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  • Learning from Barry Sullivan: Shaw’s First Superman
  • Stanley Weintraub (bio)

On 16 October 1893, Shaw noted in his diary that he had bought W. J. Lawrence’s biography, Barry Sullivan, for a shilling. There has never been another book-length biography, and Shaw never mentioned it again, yet an index to Shaw’s esteem is that he never stopped referring to Sullivan as “the last of the superhuman school dating from Burbage and Betterton, and including Garrick, Kemble, and the two Keans.” Sullivan, so Shaw wrote at ninety-one, “did nothing for contemporary literature, his repertory including nothing more modern than [Bulwer] Lytton’s Richelieu.” Yet Sullivan’s impact is evident over the range of Shaw’s plays, and emerges even in one of his early novels.

As a boy, Shaw often saw Sullivan play in Dublin. His statue, erected after his death in 1891, Shaw recalled late in life, is in Glasnevin, the historic Catholic cemetery in Dublin, a tribute to how Sullivan felt about himself and how the Irish perceived him. His parents, natives of Cork, died in Birmingham, where Sullivan was born in 1821. He was orphaned at eight and raised by his grandfather. By the time he was sixteen, he had made his way to Cork with a “strolling company,” playing minor Shakespearean characters to Charles Kean’s lead, and soon, also, singing tenor parts in opera. In his early twenties, he had moved up to leading roles, and played thereafter across the British Isles, America, and Australia.

When Sullivan was just past fifty, Shaw recalled, “I, then a boy in my teens, saw him for the first time. . . . The play was Hamlet, which he played thousands of times throughout his long life.” It was 6 October 1873. Nearly two years earlier Shaw had seen, at the Theatre Royal in Dublin, the young Henry Irving in James Albery’s The Two Roses (1870), which had established Irving as a star, and thought, “This is the man for me.” Later, in London, he decided that Irving “could not act the big parts, and had to depend upon his queer personality, which fascinated the public. I was [End Page 36] disappointed.” The intensity of Sullivan, however, was a revelation. “Such acting I had never seen or imagined before, nor was my impression weakened when, much later on, I saw the acting of [Tomasso] Salvini and [Adelaide] Ristori, the last of the great Italians, from whom I gathered what else I know of great acting.” Sullivan did not resort to implausible stage effects, relying upon the impact of language. Shaw remembered Sullivan’s playing the banquet scene in Macbeth effectively “by having no ghosts and simply playing at the empty chair.” With words, one needed no apparitions. That Sullivan could get away with playing Hamlet into middle age, when Shaw first saw him in Dublin, and even into his sixties, could be credited not only to Sullivan’s histrionic abilities, but to his slight, wiry figure, which he could also use flexibly and vocally to suggest size and force—and age.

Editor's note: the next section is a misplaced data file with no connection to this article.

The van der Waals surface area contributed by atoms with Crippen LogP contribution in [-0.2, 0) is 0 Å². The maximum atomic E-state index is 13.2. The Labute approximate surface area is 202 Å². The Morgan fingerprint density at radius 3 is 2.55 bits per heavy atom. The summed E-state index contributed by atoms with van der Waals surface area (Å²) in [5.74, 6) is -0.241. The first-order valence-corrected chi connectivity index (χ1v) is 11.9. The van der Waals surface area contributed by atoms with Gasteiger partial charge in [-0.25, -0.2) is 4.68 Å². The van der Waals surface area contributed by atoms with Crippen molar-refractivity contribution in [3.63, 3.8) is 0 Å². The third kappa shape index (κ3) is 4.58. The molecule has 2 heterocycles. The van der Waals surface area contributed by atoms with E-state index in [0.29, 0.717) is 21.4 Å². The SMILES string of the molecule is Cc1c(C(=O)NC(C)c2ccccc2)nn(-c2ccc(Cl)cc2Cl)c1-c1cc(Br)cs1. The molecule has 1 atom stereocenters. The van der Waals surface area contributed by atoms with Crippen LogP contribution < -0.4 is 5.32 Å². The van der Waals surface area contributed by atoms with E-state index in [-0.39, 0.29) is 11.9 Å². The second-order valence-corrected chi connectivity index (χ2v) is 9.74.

Shaw is often remembered for his curtain-call acknowledgment of a solitary heckler amid the applause at the premiere of Arms and the Man with the self-deprecating “My dear fellow, I quite agree with you, but what are we two against so many.” He remembered Sullivan as “the only actor I have ever heard come before the curtain at the end of a play to apologize for having acted badly. He had opened on Monday night in Hamlet . . . after a very rough passage from Holyhead. . . . With an unanswerable dignity he informed the applauding Dublin playgoers that he had done justice neither to them nor to himself, and begged their indulgence. They were awestruck; and then their applause had a note of bewilderment; for most of them had thought it all very splendid.” Shaw also understood that a Sullivan turn could be done badly, especially by an actor trying to outdo him. To Beatrice Mansfield, wife of Richard Mansfield, the Dick Dudgeon in The Devil’s Disciple, Shaw explained in January 1898 that he had to “civilize Dick”–he apparently meant both actor and the role he...


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pp. 36-42
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